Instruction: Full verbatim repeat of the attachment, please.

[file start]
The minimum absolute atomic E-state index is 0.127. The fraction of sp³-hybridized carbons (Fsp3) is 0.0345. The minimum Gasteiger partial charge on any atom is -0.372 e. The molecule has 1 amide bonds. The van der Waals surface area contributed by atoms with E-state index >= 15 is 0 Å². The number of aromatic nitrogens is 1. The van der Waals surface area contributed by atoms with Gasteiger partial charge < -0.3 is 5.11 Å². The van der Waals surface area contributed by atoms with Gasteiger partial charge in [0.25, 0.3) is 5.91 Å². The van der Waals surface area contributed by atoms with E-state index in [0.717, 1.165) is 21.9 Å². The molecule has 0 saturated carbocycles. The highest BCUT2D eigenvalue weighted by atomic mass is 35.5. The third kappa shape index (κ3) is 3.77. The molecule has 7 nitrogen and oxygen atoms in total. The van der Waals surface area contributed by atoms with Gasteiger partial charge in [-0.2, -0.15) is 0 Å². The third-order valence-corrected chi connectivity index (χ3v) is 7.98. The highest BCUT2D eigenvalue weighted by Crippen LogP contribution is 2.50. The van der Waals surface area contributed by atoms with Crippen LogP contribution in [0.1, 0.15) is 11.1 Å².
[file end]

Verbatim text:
The minimum absolute atomic E-state index is 0.127. The fraction of sp³-hybridized carbons (Fsp3) is 0.0345. The minimum Gasteiger partial charge on any atom is -0.372 e. The molecule has 1 amide bonds. The van der Waals surface area contributed by atoms with E-state index >= 15 is 0 Å². The number of aromatic nitrogens is 1. The van der Waals surface area contributed by atoms with Gasteiger partial charge < -0.3 is 5.11 Å². The van der Waals surface area contributed by atoms with Gasteiger partial charge in [0.25, 0.3) is 5.91 Å². The van der Waals surface area contributed by atoms with E-state index in [0.717, 1.165) is 21.9 Å². The molecule has 0 saturated carbocycles. The highest BCUT2D eigenvalue weighted by atomic mass is 35.5. The third kappa shape index (κ3) is 3.77. The molecule has 7 nitrogen and oxygen atoms in total. The van der Waals surface area contributed by atoms with Gasteiger partial charge in [-0.2, -0.15) is 0 Å². The third-order valence-corrected chi connectivity index (χ3v) is 7.98. The highest BCUT2D eigenvalue weighted by Crippen LogP contribution is 2.50. The van der Waals surface area contributed by atoms with Crippen LogP contribution in [0.1, 0.15) is 11.1 Å².